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Indian Education Bill To Be Signed

April 17, 1998

DENVER (AP) _ This spring, Colleen Chock asked a group of college students to name the tribe that dined with the Pilgrims during the Thanksgiving feast of 1620.

Chock, the coordinator of the American Indian Education Advisory Council for Denver Public Schools, was shocked at the response: No one knew.

For many American Indians, such information gaps are a small but revealing symptom of how little Americans are taught about the hemisphere’s earliest settlers.

That may begin to change as Gov. Roy Romer was expected today to sign a measure into law that supporters hope will increase students’ awareness of American Indians.

The bill recommends that schools expand the teaching of American Indian history. Supporters of the measure say students should learn more about America’s frontier past than just the corn-and-turkey stories, the tales of Lewis and Clark, or the love story between Capt. John Smith and Pocahontas.

With the bill, Colorado joins 35 other states recommending or mandating that American Indian history be taught in schools, said Melody McCoy, staff attorney for the Boulder-based Native American Rights Fund.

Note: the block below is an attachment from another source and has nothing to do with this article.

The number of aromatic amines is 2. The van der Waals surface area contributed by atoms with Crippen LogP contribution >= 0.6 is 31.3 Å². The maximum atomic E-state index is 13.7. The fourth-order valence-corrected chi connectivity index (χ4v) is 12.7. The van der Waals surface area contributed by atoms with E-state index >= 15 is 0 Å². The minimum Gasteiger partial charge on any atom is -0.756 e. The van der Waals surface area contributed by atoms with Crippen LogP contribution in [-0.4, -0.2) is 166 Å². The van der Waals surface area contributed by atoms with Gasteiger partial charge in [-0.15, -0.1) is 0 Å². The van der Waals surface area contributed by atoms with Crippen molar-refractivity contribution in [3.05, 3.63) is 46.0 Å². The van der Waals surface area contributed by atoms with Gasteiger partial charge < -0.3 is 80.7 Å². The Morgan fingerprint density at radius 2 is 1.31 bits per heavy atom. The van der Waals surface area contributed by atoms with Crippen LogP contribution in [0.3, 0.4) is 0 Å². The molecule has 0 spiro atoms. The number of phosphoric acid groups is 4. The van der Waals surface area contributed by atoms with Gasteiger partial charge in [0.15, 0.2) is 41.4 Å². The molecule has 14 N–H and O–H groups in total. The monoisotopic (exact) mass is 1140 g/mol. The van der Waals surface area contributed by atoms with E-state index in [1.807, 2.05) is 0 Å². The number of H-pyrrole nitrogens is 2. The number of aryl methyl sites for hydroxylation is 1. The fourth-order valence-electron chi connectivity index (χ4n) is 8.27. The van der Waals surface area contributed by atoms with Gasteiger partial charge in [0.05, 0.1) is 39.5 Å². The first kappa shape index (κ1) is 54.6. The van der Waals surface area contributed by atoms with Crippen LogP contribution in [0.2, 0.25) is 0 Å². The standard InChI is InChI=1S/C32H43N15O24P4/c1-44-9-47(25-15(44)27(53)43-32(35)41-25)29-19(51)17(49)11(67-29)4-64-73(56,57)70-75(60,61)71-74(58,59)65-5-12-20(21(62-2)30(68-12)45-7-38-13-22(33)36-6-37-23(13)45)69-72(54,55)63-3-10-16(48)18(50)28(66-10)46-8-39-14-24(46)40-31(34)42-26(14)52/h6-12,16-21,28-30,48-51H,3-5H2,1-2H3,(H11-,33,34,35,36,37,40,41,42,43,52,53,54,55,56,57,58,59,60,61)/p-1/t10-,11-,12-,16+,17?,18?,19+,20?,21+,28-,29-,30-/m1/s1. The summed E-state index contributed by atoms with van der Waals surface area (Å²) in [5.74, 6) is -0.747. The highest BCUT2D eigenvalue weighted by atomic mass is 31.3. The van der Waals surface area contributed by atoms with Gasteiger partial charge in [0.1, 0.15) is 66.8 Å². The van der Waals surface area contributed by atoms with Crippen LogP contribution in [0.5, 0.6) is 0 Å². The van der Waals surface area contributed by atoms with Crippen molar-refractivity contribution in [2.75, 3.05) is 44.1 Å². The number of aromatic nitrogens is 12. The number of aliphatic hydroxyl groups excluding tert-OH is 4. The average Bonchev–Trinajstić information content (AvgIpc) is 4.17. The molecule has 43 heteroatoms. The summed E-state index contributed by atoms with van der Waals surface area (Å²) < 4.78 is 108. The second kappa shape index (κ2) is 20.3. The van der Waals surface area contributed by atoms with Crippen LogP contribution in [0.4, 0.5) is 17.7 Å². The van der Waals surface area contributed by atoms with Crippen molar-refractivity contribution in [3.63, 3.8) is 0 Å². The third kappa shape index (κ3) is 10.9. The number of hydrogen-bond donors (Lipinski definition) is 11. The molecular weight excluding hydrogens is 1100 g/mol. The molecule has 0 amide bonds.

Since the 1960s, Colorado law has recommended only that students be taught the history and civil government of the state and ``Spanish-American and American-Negro history.″

No mention, however, was made of American Indian history.

``If they’re going to mention other minority groups, they should at least mention the people who were here first,″ said Karen Rogers of the Colorado Commission of Indian Affairs.

The new law, Aurora Democratic Rep. Suzanne Williams said, ``will give the American Indians of Colorado a place in our state law. It will give them recognition that they played an important part in the past and (will) in the future as well.″

Chock hopes the bill will finally bring a greater awareness of the richness of American Indian culture.

And perhaps the correct answer to her Thanksgiving question: It was the Wampanoags, a major Northeast tribe, who shared dinner with North America’s first Protestant settlers.